What the shit? Your DM is a rare resource and should be treated as such! I have a lot of demands of my time, but I figured out over the years that more than one session (of a campaign) a week burns me out. I have two full groups with many sitting on the sidelines to join me. I sometimes run one offs which are always filled in.
Problem players (while I’ve hardly ever had some) are sternly talked to, if they don’t shape up, they’re out.
My players thank ME!

You want to thank your players? Bring your A-game. Every. Single. Time!

#4 Comment By Patrick Benson On August 10, 2011 @ 9:10 am

[2] – I wish that I could have met you as well. I will be at Con on the Cob this year. If you are too let’s make sure to hang out.

Next year I am going to arrange a game for the fans of Gnome Stew event where I will register an event and pay for all of the tickets myself. I will then figure out a way for Gnome Stew readers attending Gen Con to be a part of it.

[3] – I felt the same way. Someone had played in my Gen Con events every year, and now I had no event for them to play in? Time to correct that mistake! 🙂 To make it even better he asked me to sign his copies of Eureka and Masks! That was humbling, and exciting!

[4] – We can compare the two approaches. Try my approach, and see if after sincerely thanking your players individually for participating in your game if they seem more appreciative of what you are doing as a GM for them. See how they react to you when you thank them. I have found that the players are often just as grateful to the GM when I thank them. It makes our friendships stronger, and strong friendships lead to better games.

Or you can contact each of your players and make sure to include a link to your comment here. Please let us know how they react to it. Do they become better players after reading it? I would like to know the results.

If your games are going as well as you claim, I’m sure that thanking your players will just add to the experience. I believe that your comment though would take away for the experience if your players read it.

With two full groups and an overflow you certainly have a lot to be grateful for. All those players have certainly influenced your GMing style and helped to shape you into the GM that you are today. You are very lucky, and I wish you more GMing success which I am sure you will have with so many fine players backing you up.

#5 Comment By Redbaeyr On August 10, 2011 @ 9:56 am


As one of the players Patrick agreed to GM for, I can say without hesitation that it was appreciated, and that he had his “A” game whether he wants to admit it or not.

We started with no idea of what we were going to play and within 30 minutes had a setting, adventure idea, and 4 pretty fleshed out, fun characters.

We played it partially for laughs (by common decree) but it still had action, suspense, etc.

A good game, a GREAT game in my opinion if you take into account the external details

#6 Comment By Patrick Benson On August 10, 2011 @ 5:37 pm

[6] – Thank you! It was an honor to run for you and your group!

#7 Comment By Scott Martin On August 11, 2011 @ 1:18 pm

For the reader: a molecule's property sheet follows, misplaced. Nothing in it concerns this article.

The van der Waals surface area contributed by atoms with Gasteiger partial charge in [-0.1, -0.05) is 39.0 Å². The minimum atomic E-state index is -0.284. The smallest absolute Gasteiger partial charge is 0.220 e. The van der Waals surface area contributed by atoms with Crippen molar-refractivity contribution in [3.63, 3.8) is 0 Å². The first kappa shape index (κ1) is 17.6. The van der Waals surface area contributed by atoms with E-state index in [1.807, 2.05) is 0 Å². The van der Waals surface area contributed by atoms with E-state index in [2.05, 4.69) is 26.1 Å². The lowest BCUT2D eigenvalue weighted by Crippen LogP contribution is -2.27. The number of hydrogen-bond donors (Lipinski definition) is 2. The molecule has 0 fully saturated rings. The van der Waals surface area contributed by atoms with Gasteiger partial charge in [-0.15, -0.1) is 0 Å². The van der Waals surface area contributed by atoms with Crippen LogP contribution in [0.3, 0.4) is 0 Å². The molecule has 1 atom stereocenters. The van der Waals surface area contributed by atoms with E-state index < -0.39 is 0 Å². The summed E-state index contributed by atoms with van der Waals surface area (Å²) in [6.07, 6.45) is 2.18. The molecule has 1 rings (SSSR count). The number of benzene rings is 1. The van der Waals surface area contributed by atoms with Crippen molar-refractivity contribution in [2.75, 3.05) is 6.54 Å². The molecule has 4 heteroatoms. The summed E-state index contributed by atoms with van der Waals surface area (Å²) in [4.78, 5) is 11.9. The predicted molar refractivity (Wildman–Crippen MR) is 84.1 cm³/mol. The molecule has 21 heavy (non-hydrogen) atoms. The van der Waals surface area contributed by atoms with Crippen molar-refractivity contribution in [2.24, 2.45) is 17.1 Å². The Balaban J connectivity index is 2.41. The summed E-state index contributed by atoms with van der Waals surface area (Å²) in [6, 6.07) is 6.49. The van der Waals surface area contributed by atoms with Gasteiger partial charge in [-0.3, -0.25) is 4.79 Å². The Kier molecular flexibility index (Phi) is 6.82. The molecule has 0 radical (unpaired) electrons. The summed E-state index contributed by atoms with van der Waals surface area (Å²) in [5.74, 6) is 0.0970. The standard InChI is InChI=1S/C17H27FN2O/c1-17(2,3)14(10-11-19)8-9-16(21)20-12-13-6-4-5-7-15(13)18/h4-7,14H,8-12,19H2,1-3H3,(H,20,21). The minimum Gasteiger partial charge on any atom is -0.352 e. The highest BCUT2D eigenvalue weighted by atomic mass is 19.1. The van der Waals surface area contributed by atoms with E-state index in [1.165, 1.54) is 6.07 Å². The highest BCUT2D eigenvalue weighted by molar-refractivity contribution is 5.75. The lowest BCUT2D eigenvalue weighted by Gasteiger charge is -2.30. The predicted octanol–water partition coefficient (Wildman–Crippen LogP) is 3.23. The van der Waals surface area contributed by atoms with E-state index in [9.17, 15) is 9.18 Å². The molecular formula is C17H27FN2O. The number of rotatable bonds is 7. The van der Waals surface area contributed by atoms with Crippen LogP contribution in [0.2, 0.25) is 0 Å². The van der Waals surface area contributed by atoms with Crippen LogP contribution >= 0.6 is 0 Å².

This post didn’t go the way I thought it would… I was already dialing up a handler to keep the autograph seekers at bay. 😉

More seriously, if you enjoy the game, let it show. If everything comes though game adjudication and NPC dialogue, it’s hard to figure out what the GM actually feels. So take a moment and make it clear.

#8 Comment By BryanB On August 12, 2011 @ 10:38 am

[7] – But I already have your autograph. How many more fans do you really need? 😀

#9 Comment By lordbyte On August 12, 2011 @ 10:58 am

And this is exactly what I meant 🙂 If a player does something awesome, he gets rewarded, if he roleplays well, he gets rewarded (not in gold or loot, there are many other ways, even just noticing and bringing to attention what he did).
Rewarding people just for being there is what’s wrong with our society… If everyone’s a winner, no one is, progress halts and society crumbles!

#10 Comment By Patrick Benson On August 12, 2011 @ 11:57 am

[8] – Thank you for the clarification, but I’d like to ask another question of you: Why not thank them for being there? Weddings, funerals, birthday parties, and many more events you will often hear the host say “Thank you for joining us.”

Now when I say thank your players I mean players. Not observers, but participants. I want to be clear on that before moving forward.

Let’s say that the player does nothing awesome. His or her play is mediocre, possibly bad even. Why not thank such a player for participating even if his or her performance was less than stellar?

I’m not saying reward the player for bad or average play. I am saying to thank the player for his or her participation. You can still address bad or mediocre play, but why shouldn’t you thank the player for spending his or her time with you? You have no right to his or her time, but he or she still decided to share ti with you. Does that not deserve a show of gratitude?

Furthermore, what if saying “Thank you!” is the first step in improving what that player brings to the game? Is it not worth what little effort is involved to thank someone if it might lead to a better experience?

I never suggested that you make everyone a winner. I am saying that you should thank everyone who played in the game. There is a difference between the two.

#11 Comment By lordbyte On August 12, 2011 @ 12:07 pm

Let’s turn your argument upside down:
Shouldn’t your players thank you for the tons of time you put into creating exciting adventures, memorable NPCs, thrilling encounters. The hours you spent poring through books, reading every fantasy novel under the sun, practicing accents, just so you can give them a great afternoon / evening.
What do you get in return? The smiles on their faces, the thrill in their voice as they stare not at you, but at the scene itself, trying to figure out a way to best their opponents! And if you’re lucky an updated character sheet.

#12 Comment By BryanB On August 12, 2011 @ 1:11 pm

[9] – Manners go a long way towards promoting a satisfying experience at the gaming table. It is polite to thank people for playing, just as it is polite to thank the GM for his hard work. To me, the two go hand in hand.

I think it is really nice when players express appreciation for the hard work that I put in on a game, especially when they really enjoyed their experience as a player. But I don’t GM with the expectation that I will get that appreciation.